I didn't find the story scary. As a child I would have. The whole idea of things moving when you aren't looking would have kept me awake for hours, peering into the dark to make sure nothing was coming to get me. Add to that those faces and I would have been terrified. When I was little that was always a sign of a good Dr Who story.

Steve said...

Ah - I don't think I saw that particular episode of Confidential so what you say is quite interesting. It would suggest that Moffat is coming from a... let's be polite and say an unusual DW position... maybe he thinks he's trying to subvert the DW genre (if it can be described as a genre in itself) by his hidden subtexts?

Karen and I are very much looking forward to Jekyl though... I think James Nesbit is an excellent choice.

Old Cheeser said...

Tim - yes, the actual "method" that the Angels used to dispose of people wasn't actually that frightening when you think about it i.e. sending them into another time period. Therefore when the Dr said "Blink and you're dead", technically speaking he was wrong! However I suppose you could look upon each human as being "killed" in that their contemporary existence/s ceased once they were sent back in time, and had to start their life all over again so in that respect it was traumatic. But whilst this idea was used quite cleverly within the general story, I wanted the Angels' method of destruction to be something much more grisly and horrible!

But I do agree with Karen's point about things moving when you're not looking being a scary idea and the sort of thing that would terrify you as a kid - and the Angels' faces were totally nasty!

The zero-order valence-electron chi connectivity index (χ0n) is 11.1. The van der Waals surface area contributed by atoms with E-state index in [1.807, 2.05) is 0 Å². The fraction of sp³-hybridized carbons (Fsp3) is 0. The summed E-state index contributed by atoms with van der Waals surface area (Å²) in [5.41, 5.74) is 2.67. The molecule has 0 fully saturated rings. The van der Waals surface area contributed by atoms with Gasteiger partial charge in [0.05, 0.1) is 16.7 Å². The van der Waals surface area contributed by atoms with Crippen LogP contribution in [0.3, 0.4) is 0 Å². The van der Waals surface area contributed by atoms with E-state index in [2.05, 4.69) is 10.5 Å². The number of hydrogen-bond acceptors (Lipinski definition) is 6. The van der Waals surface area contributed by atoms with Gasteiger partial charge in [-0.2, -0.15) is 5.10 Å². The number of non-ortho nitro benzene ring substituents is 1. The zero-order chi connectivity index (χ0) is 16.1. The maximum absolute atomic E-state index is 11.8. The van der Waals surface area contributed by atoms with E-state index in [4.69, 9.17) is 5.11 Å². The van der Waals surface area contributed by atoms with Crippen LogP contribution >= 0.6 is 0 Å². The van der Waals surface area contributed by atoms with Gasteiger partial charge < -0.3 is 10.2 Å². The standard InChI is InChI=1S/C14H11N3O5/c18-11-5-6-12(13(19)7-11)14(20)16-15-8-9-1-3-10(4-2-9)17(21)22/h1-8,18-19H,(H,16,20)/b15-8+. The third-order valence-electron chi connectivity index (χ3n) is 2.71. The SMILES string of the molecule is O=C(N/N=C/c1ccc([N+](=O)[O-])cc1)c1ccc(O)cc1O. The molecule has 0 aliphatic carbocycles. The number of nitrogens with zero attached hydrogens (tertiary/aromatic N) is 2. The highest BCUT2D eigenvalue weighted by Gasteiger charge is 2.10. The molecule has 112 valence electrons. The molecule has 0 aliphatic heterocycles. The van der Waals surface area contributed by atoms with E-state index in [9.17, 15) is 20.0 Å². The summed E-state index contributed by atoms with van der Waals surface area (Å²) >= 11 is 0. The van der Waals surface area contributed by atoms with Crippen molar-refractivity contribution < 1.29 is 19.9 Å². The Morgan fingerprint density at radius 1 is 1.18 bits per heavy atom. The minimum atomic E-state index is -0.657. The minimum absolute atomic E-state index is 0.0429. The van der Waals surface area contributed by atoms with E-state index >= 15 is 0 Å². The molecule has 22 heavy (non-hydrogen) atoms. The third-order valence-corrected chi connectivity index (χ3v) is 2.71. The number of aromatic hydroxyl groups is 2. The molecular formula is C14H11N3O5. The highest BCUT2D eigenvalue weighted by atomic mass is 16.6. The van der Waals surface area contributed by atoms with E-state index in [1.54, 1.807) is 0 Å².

Okay I see what you mean now about the relationship thing. And Simon and Gustavo? Who are they? You and whoever, eh Tim? Keeping mum about a significant other? (!) Perhaps that's cos you're a time traveller already and couldn't possibly make the TIME for a mundane relationship...

A bit disappointed to hear that Mr Moffatt was derogatory towards fans, then again he is very much part of the new RTD regime so I guess he has to support him to a certain extent. Still you shouldn't diss the original "Who", it's where it all started!

Karen said...

You're right. Being transported back in time isn't exactly the grisly end you would expect given the Doctors warning. I had assumed though that although others were transported in time Sally was about to meet a much more horrible end as she was keeping them from the TARDIS.

TimeWarden said...

It could be argued that, for Kathy, being sent back to 1920 was the making of her, quite the opposite of death in fact! She might well have been living a “dead” life until she met that farmer from Hull!! He seemed more like the fella from Hell to me, though, stalking the poor girl across the fields!!!

Simon, I am indeed a traveller in the fourth dimension! But, aren’t we all? The only problem is we can only go forward one day at a time!! You’re no doubt familiar with the Meddling Monk? Well, I’m known simply as… the Wandering Warden!!!